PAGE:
Keyhole Gardens on World Food Day
Surrounded by the rich greenery of the mangroves of the Sundarbans, in India, it may be surprising that malnutrition is commonplace. Though the rivers are rich with fish and the mango trees ripe with fruit, environmental issues make life increasingly difficult for many.
The area is disaster prone and characterised by poverty, food insecurity and limited access to safe drinking water and sanitation facilities. Education levels are low. Climate change exacerbates the situation: salt-water intrusion from rising sea levels reduces freshwater supply.
For those providing for families, a keyhole garden is a simple solution that allows households to grow a range of their own vegetables, and even make some extra cash or share food with their neighbours. The following video demonstrates what a keyhole garden is and the impacts it can have:
Keyhole gardens are named after their shape. A keyhole garden is a raised-bed vegetable garden built in the shape of a circle measuring about 6 feet in diameter. The “keyhole” part of the garden holds a compost basket that moistens and nourishes the soil. They are helpful in the following ways:
-Space efficiency as nutrient-rich compost allows higher planting density of seeds;
-Flood resiliency as the beds are raised above flood levels;
-Improved moisture and nutrient retention thanks to the compost pile in the centre, thus requiring less water in hot and dry climates;
-Easy maintenance with no heavy digging; and
-Diversified vegetable production for household consumption throughout the year.
Our Canning-II project is helping 250 families build their own keyhole gardens, enabling them to grow a variety of leafy and root vegetables, as well as spices. Families can rely on a more diverse diet year round, delicious and nutritious meal opportunities, and can even use their keyhole garden vegetables as a source of extra income in some cases by selling excess veg.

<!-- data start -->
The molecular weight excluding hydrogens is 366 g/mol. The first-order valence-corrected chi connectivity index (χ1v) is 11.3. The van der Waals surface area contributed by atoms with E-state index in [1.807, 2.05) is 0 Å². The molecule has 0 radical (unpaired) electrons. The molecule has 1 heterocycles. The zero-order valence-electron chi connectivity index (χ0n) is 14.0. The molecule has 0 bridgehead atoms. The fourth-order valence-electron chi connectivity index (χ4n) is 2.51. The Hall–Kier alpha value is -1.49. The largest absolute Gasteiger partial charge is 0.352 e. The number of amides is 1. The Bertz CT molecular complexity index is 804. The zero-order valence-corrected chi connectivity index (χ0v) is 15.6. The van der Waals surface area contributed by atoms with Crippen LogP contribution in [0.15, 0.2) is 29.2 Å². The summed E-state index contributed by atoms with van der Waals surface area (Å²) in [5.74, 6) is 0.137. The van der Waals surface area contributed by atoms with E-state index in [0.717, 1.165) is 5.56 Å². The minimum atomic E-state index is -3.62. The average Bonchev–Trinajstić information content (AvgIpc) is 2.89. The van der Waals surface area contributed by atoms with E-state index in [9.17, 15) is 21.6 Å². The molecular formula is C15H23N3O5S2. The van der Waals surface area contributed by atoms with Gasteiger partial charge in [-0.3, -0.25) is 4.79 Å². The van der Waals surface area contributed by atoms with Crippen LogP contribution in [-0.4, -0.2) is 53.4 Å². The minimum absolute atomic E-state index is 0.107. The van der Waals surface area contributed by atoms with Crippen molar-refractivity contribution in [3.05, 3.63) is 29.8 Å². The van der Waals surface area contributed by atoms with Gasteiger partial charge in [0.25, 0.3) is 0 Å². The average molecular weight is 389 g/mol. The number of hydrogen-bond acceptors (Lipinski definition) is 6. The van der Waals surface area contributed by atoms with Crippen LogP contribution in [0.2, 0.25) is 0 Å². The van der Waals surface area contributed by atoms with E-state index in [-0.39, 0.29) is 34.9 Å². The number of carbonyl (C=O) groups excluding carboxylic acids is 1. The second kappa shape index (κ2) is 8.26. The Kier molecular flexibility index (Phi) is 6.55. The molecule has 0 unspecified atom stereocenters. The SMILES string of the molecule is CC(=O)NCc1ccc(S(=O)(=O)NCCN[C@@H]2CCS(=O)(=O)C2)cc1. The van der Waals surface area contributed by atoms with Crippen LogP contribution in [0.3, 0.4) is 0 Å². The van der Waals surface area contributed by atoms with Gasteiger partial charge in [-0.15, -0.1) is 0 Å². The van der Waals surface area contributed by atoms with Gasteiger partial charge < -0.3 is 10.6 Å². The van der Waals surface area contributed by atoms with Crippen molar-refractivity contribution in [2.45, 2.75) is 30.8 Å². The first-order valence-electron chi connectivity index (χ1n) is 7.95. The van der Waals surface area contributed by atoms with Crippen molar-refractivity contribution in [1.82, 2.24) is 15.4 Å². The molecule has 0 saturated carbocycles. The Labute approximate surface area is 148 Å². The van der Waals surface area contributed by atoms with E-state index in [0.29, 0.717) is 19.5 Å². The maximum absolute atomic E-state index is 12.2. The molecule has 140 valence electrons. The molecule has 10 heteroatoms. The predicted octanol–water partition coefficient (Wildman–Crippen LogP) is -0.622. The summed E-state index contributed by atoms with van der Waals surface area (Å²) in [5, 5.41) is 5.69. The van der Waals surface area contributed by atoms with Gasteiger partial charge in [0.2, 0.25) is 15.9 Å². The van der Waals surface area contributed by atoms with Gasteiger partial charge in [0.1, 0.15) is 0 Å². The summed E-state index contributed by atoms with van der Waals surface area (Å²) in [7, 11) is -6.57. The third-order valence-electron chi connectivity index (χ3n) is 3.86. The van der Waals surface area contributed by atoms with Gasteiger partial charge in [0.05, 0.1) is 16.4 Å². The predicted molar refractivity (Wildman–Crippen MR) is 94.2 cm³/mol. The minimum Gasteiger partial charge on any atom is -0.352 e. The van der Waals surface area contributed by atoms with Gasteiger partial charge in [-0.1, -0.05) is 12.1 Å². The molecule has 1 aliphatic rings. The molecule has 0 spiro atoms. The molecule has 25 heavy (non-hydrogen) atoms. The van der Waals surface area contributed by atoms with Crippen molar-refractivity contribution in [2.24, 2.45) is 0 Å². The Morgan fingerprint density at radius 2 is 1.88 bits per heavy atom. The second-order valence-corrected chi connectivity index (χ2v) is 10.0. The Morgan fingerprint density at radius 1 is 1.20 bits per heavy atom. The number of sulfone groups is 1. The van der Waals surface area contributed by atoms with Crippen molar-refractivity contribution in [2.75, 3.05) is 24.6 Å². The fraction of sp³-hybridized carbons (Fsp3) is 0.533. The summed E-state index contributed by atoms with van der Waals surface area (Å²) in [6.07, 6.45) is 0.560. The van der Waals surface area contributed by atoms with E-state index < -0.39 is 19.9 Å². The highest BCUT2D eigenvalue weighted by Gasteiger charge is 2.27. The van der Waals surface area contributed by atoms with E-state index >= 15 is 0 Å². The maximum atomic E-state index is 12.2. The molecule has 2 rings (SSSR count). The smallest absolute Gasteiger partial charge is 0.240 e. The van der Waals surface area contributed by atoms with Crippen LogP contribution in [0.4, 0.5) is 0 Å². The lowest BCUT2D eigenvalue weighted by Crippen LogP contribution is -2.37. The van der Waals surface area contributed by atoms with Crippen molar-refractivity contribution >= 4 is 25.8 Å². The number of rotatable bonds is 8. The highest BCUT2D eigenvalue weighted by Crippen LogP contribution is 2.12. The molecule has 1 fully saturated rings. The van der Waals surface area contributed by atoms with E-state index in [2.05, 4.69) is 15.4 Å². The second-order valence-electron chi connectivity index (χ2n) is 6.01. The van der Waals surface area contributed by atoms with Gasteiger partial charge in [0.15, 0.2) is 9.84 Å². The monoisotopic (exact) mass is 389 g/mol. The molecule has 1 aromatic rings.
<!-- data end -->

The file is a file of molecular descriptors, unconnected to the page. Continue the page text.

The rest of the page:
Kalyani Sardar was an early adopter of keyhole gardens after hearing of the potential benefits. Within two weeks, her garden was thriving:
“I tried growing vegetables at home so many times but failed due to soil salinity [saltiness]; I never thought a keyhole garden could produce so many vegetables”.
Kalyani was so inspired by the success of her garden that during the meetings of women’s groups in the community, she actively encouraged her neighbours to grow keyhole nutrition gardens, even offering to help set them up.
As well as the initiative shown by Kalyani and others, high-quality compost is an important component for successful keyhole gardens. A perhaps misunderstood source of highly nutritional compost is humans themselves. That’s where toilets come in!
Terre des hommes has worked with local authorities in the Canning II area of the Sundarbans on the construction of ‘Ecosan’ toilets. The EcoSan toilet is a closed system that does not require water, and is an excellent option when water is scarce or groundwater contamination likely. These toilets also benefit from being odourless, and are raised to respond to the risk of flooding. The toilet is based on the principle of recovery and recycling of nutrients from waste, to create a valuable resource for gardening and farming. Learn more about Ecosan toilets in the following video:
When the pit of an EcoSan toilet fills up, it is closed and sealed. After about eight to nine months, the faeces are completely composted and can be safely used to promote growth of vegetables in keyhole gardens. Around 1500 people in the Canning II region will be using Ecosan toilets by 2020.
Simple solutions like well-designed, eco-friendly gardens and toilets, are often the easiest and most sustainable ways to improve WASH and Nutrition for children and their families. We’ve tested these simple innovations with thousands of people in South Asia like Kalyani, and with her drive and enthusiasm to share keyhole gardens, for example, we hope to reach many more people in the region.
The Canning II project is funded by the James Percy Foundation in the UK, and managed by Human Development Centre, Terre des hommes India Foundation, and Terre des hommes UK. All photos and text – Tdh. For more information, please contact firstname.lastname@example.org or tweet @Tdh_UK